Well I’m half Finnish half Ecuadorian, so I grew up in Latin America. I was born in Finland but I moved out of the country already when I was 1 year old and I moved back to Finland when I was 14. Therefore, I spent 14 years in Ecuador and basically since I was a kid I was interested in music and my education in music has been very classical. I started opera singing when I was 9, so my education has been very old-school classical. Very boring, yes I know, but my likes in music have always been very broad and MTV was a huge part of my childhood. When I was little one of my skills was to sing the guitar solos of songs from bands like Aerosmith when they were on TV, because I couldn’t speak English and all the lyrics were nonsense so I could just do the guitar solos. My first connection with rock music have been me singing the parts that have no lyrics! We were listening to a lot of music in my house, so I think that my parents contributed to this and they made it so that there was never a quiet moment at home, especially my dad has always been like ‘the more chaos and noise, the better’. And you know, Queen and all that old-school stuff we had all their LP’s at home, I have listened to all of that, but until I was 16 or 17 I never really thought about it. I never started getting into rock’n’roll because we always had that.

 

So when did you do the cross from the opera singing to the rock stuff?

Well basically there is this musical called ‘Queen Musical: We will rock you’ and when they did it in Finland I was in the main role, and I was 16 back then. That was the first time that I performed many nights in a row doing rock music. 17 approximately is when I realised that I can actually do this stuff. The musical stuff was really fun to do and I was very happy that I could finally do something that wasn’t fucking controlled (like the opera music) and could enjoy myself! Obviously when you’re older if you’ve been classically trained once you’ve reached a certain age you can also enjoy yourself with that, but at that particular point I felt like it held me back and it was a relief to do something a little bit more rock. That was the first time when I considered that I could do this stuff. When I applied to study in Sweden, I applied to both the rock side and the opera side, and this school is called ‘Kulturama’ and they are specialised in vocalists. I got accepted to both but I picked the opera side because they chose to put me through directly to the second year. I was really proud of myself, so I went there, ended up studying for 3 years, then I think I had like this personality crisis or something, and didn’t feel like this is something I could do for the rest of my life. Every time I would go to Finland, meet up with my friends, get shitfaced in a bar and sing karaoke I was like ‘Oh my god, guys! This is me!’, because it felt much more like myself than the opera singing. So I just decided to come back to Finland without finishing my studies in Sweden and join a band.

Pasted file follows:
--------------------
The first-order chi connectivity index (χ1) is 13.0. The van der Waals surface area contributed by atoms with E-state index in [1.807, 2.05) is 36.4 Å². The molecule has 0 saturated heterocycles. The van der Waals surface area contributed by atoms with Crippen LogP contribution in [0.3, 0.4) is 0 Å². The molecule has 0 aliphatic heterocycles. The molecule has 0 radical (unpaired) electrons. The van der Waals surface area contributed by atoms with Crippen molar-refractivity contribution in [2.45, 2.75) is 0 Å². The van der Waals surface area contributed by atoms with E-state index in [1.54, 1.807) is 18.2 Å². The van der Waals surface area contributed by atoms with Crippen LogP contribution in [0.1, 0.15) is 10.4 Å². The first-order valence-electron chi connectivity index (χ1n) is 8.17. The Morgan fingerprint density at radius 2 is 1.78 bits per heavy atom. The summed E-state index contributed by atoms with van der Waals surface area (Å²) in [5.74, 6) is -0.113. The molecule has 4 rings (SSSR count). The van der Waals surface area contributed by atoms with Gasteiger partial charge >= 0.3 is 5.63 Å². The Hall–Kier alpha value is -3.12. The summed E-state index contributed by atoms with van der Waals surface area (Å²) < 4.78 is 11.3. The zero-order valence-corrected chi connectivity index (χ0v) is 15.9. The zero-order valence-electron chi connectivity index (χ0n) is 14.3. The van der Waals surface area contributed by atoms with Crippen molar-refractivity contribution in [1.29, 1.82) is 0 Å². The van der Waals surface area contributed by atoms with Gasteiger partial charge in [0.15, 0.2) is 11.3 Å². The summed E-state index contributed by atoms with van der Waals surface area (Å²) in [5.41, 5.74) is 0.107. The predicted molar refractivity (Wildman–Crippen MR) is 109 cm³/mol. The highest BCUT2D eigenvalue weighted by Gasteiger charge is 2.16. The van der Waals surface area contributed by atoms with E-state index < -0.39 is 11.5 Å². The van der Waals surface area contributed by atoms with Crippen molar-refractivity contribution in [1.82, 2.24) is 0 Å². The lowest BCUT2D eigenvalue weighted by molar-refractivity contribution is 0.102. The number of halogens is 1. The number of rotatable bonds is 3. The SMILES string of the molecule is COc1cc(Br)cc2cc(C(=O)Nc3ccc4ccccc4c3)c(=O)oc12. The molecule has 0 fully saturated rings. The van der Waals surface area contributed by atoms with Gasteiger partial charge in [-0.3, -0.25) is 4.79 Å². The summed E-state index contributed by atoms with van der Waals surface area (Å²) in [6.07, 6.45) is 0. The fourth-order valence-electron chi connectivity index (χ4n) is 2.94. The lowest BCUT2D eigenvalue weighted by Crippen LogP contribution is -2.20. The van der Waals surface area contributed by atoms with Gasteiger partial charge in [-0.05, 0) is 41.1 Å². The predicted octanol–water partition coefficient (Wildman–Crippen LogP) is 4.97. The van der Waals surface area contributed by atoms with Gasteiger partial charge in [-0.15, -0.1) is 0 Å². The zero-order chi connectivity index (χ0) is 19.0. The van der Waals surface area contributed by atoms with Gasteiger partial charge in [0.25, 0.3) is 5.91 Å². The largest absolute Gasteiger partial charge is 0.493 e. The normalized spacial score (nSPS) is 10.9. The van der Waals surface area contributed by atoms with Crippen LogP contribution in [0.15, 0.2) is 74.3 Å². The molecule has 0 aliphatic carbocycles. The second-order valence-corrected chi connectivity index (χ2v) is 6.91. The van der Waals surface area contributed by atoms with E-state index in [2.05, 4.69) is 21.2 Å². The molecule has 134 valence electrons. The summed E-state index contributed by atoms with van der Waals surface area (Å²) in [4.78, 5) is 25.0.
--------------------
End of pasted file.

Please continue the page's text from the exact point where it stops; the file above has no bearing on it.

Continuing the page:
But wasn’t there like an option to sort of switch halfway through or something?

There was but it was more like, it was still school, you know, I still would’ve had to sit there for a couple more years, do the theory and just study. And what I wanted was just to maybe live a little and join a band and do a little bit of music and not just have all my life so exact, as it is in classical music. Because in classical music you have to take so much care of yourself, and of course that it’s true also in the rock side but it’s a completely different world. I could do it, but I would’ve felt restrained the whole time.